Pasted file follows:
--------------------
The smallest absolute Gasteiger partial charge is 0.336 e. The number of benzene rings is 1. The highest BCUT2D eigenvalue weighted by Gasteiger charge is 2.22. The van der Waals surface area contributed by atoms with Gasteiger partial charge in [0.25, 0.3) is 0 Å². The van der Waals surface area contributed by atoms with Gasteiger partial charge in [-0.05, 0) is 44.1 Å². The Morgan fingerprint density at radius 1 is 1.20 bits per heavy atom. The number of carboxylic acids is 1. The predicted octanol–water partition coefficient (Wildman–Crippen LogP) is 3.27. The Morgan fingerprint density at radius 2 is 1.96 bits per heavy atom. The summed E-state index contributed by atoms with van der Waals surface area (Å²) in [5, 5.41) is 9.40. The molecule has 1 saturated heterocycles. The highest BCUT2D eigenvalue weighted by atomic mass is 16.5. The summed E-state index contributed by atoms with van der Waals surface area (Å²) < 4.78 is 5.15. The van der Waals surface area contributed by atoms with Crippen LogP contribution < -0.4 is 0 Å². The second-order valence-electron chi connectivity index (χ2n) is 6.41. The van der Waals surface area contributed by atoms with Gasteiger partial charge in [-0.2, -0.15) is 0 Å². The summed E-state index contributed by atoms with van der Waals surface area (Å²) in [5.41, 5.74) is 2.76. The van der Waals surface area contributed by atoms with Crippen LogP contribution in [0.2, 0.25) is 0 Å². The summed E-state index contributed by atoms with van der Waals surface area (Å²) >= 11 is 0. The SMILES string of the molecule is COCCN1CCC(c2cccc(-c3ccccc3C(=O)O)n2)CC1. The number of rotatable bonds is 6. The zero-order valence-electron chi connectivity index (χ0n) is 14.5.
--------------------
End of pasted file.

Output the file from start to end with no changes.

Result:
The smallest absolute Gasteiger partial charge is 0.336 e. The number of benzene rings is 1. The highest BCUT2D eigenvalue weighted by Gasteiger charge is 2.22. The van der Waals surface area contributed by atoms with Gasteiger partial charge in [0.25, 0.3) is 0 Å². The van der Waals surface area contributed by atoms with Gasteiger partial charge in [-0.05, 0) is 44.1 Å². The Morgan fingerprint density at radius 1 is 1.20 bits per heavy atom. The number of carboxylic acids is 1. The predicted octanol–water partition coefficient (Wildman–Crippen LogP) is 3.27. The Morgan fingerprint density at radius 2 is 1.96 bits per heavy atom. The summed E-state index contributed by atoms with van der Waals surface area (Å²) in [5, 5.41) is 9.40. The molecule has 1 saturated heterocycles. The highest BCUT2D eigenvalue weighted by atomic mass is 16.5. The summed E-state index contributed by atoms with van der Waals surface area (Å²) < 4.78 is 5.15. The van der Waals surface area contributed by atoms with Crippen LogP contribution < -0.4 is 0 Å². The second-order valence-electron chi connectivity index (χ2n) is 6.41. The van der Waals surface area contributed by atoms with Gasteiger partial charge in [-0.2, -0.15) is 0 Å². The summed E-state index contributed by atoms with van der Waals surface area (Å²) in [5.41, 5.74) is 2.76. The van der Waals surface area contributed by atoms with Crippen LogP contribution in [0.2, 0.25) is 0 Å². The summed E-state index contributed by atoms with van der Waals surface area (Å²) >= 11 is 0. The SMILES string of the molecule is COCCN1CCC(c2cccc(-c3ccccc3C(=O)O)n2)CC1. The number of rotatable bonds is 6. The zero-order valence-electron chi connectivity index (χ0n) is 14.5.